Pilot dragged under Learjet 45
The captain of a Learjet 45 operated by German air-taxi company Cirrus Aviation was seriously injured when the airplane began to move during preflight. He fell out the door, became trapped by the nosegear door and was dragged by the airplane.
The crew was preparing the aircraft, positioned at London Gatwick earlier in the day by another crew, for a night departure to Paris. The copilot noted that the nosewheel was chocked fore and aft and climbed aboard. These wooden chocks weighed about two pounds each. The UK Air Accidents Investigation Branch report notes that they might have given him a false impression that the aircraft was secure.
After setting the parking brake by pulling and turning the handle he climbed into his seat, activated all three batteries, turned on the cockpit lights and, as the aircraft had no APU, started the right engine for air conditioning.
According to the AAIB report, the captain had meanwhile taken delivery of the flight catering and then went to the back of the cabin to stow his baggage. He noticed an increase in engine noise and tried to call to the copilot, who could not hear him because of the air-conditioning noise. As he came to the door he realized that the aircraft was moving, lost his balance and fell out, striking the nosegear door with enough force to bend it. He was dragged by the aircraft as it turned through nearly 180 degrees and suffered severe injuries.
The Cirrus company operations manual did not require a pilot to be sitting at the controls while an engine is running, and the AAIB considers it likely that as the copilot moved around he may have knocked the right power lever or snagged it with his clothing.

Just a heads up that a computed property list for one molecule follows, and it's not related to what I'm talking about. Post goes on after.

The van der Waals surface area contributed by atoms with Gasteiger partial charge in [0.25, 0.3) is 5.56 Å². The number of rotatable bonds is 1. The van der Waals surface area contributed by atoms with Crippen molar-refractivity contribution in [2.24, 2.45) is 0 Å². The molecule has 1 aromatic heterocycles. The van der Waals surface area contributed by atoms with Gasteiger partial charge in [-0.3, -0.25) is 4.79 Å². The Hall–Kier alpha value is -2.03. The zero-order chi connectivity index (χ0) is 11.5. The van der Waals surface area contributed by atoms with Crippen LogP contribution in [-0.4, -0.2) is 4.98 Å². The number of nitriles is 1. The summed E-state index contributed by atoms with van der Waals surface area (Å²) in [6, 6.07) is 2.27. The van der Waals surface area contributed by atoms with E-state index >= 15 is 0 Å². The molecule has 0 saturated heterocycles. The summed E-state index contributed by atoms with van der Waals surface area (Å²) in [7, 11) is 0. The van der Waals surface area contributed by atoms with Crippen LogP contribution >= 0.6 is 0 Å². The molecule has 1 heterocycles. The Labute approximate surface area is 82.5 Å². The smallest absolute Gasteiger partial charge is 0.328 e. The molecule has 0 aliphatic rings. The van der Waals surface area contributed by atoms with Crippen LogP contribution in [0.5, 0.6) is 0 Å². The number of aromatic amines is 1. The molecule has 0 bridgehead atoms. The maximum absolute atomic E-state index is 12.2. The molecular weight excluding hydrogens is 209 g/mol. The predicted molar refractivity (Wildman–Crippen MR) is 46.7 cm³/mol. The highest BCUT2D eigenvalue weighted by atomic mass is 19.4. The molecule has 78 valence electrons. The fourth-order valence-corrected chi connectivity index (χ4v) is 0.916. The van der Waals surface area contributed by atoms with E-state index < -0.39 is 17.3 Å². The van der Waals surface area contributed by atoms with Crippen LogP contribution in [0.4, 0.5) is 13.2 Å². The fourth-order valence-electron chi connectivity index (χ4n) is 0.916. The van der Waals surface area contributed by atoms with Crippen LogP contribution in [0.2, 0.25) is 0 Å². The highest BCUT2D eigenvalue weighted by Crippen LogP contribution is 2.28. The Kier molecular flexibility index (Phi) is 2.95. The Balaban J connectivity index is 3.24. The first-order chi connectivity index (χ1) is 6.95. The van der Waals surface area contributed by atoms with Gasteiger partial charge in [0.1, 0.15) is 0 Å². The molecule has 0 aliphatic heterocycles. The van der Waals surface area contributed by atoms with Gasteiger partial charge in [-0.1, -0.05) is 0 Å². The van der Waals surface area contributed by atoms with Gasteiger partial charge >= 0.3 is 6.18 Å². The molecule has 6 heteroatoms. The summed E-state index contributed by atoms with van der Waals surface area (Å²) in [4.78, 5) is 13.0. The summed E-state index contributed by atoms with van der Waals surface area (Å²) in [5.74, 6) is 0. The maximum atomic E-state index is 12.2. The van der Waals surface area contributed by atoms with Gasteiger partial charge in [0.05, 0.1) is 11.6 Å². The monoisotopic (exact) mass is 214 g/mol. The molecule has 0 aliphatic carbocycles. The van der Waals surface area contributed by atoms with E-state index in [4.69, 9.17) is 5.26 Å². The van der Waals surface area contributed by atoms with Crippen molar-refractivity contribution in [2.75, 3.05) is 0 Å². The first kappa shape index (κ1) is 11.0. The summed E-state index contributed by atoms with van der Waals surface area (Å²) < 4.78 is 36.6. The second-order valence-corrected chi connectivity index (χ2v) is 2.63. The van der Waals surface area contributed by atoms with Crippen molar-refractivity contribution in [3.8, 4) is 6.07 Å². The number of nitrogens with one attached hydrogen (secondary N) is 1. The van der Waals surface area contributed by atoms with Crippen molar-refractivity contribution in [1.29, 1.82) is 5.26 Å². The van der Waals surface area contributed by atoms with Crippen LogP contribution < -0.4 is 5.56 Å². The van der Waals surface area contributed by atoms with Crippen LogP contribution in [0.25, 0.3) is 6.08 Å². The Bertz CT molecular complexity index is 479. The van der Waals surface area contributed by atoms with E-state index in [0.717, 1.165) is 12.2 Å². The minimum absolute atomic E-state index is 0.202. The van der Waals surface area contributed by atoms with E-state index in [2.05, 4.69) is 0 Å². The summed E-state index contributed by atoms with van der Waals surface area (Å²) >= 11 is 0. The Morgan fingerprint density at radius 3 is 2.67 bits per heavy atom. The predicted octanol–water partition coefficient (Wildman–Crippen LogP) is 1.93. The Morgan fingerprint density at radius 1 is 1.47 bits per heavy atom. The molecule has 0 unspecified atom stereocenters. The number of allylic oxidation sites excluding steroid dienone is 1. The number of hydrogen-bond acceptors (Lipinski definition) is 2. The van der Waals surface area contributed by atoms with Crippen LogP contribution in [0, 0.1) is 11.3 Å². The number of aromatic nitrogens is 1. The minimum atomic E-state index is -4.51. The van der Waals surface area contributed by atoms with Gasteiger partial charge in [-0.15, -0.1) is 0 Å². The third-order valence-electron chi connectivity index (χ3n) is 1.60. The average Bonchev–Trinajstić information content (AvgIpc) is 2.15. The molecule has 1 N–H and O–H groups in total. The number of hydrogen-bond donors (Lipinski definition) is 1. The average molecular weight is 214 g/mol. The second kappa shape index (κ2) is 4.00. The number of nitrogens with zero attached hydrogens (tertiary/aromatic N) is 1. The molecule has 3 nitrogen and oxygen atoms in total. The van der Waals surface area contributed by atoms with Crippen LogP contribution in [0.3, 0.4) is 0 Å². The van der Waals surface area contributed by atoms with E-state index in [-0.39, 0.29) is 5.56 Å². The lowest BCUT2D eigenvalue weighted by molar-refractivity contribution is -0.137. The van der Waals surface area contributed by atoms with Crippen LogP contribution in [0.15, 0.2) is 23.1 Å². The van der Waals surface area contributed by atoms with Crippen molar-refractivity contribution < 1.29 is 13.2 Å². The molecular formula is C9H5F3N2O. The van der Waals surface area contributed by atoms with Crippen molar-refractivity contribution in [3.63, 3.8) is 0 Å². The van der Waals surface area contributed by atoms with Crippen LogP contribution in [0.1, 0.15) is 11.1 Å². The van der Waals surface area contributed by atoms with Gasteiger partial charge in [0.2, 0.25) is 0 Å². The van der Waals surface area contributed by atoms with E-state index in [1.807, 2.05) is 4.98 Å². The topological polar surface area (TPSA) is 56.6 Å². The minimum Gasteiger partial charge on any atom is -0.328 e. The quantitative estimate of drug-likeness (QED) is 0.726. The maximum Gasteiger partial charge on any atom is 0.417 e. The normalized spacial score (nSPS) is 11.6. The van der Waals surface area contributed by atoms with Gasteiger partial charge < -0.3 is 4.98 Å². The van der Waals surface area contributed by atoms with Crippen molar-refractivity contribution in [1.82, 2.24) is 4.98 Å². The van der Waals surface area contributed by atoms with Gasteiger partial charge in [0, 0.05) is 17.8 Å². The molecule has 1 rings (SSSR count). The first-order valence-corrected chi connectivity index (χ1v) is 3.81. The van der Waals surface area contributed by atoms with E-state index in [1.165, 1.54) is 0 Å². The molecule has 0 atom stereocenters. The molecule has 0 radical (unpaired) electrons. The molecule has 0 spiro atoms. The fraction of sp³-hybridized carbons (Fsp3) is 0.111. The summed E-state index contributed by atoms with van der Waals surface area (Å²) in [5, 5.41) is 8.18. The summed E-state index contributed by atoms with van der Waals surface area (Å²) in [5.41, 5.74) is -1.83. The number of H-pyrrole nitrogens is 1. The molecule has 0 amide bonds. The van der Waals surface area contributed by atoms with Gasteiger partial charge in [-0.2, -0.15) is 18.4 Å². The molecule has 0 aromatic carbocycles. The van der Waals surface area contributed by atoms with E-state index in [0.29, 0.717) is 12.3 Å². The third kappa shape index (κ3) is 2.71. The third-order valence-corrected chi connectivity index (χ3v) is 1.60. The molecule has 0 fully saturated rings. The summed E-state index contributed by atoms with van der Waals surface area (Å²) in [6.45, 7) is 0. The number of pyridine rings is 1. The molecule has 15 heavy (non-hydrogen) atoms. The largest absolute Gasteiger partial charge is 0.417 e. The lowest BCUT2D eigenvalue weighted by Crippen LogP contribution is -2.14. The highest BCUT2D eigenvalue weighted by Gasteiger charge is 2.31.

He had been half-sitting in his seat facing backwards and sensed that something was wrong, saw that the aircraft was moving, and climbed into his seat to apply the toe brakes. By this time the aircraft was swinging rapidly to the left and he could not stop it before it hit the handling agent’s van. Shutting down the engine, he exited the aircraft by climbing over the van, which was now blocking the airstairs, and assisted the agent and captain.
The normal brake system uses a two-channel brake control unit that is supplied with hydraulic pressure by an engine-driven pump on each engine. However, the emergency and parking brake system cannot be charged by the engine-driven pumps. Although the AFM describes the procedure for setting the parking brake, it is integrated with a lengthy checklist for engine start that was not always used when the engine was started solely to supply ground services. The AAIB considered it likely that it had become accepted practice within the company not to refer to a checklist in this case.
Although the copilot reiterated that he had applied the parking brake, the procedure in the AFM calls for the accumulator to be charged by activating the auxiliary hydraulic pump before applying the brake. This was not done and the copilot seemed unaware of the procedure.
The captain was a contract pilot who had logged a total of 9,500 hours, 2,450 in type, and the copilot, who had 920 hours on type, was a company employee. Stefan Buschle, CEO of Cirrus, told AIN that the company has replaced the training and flight operations managers and revised the operations manuals and the training system.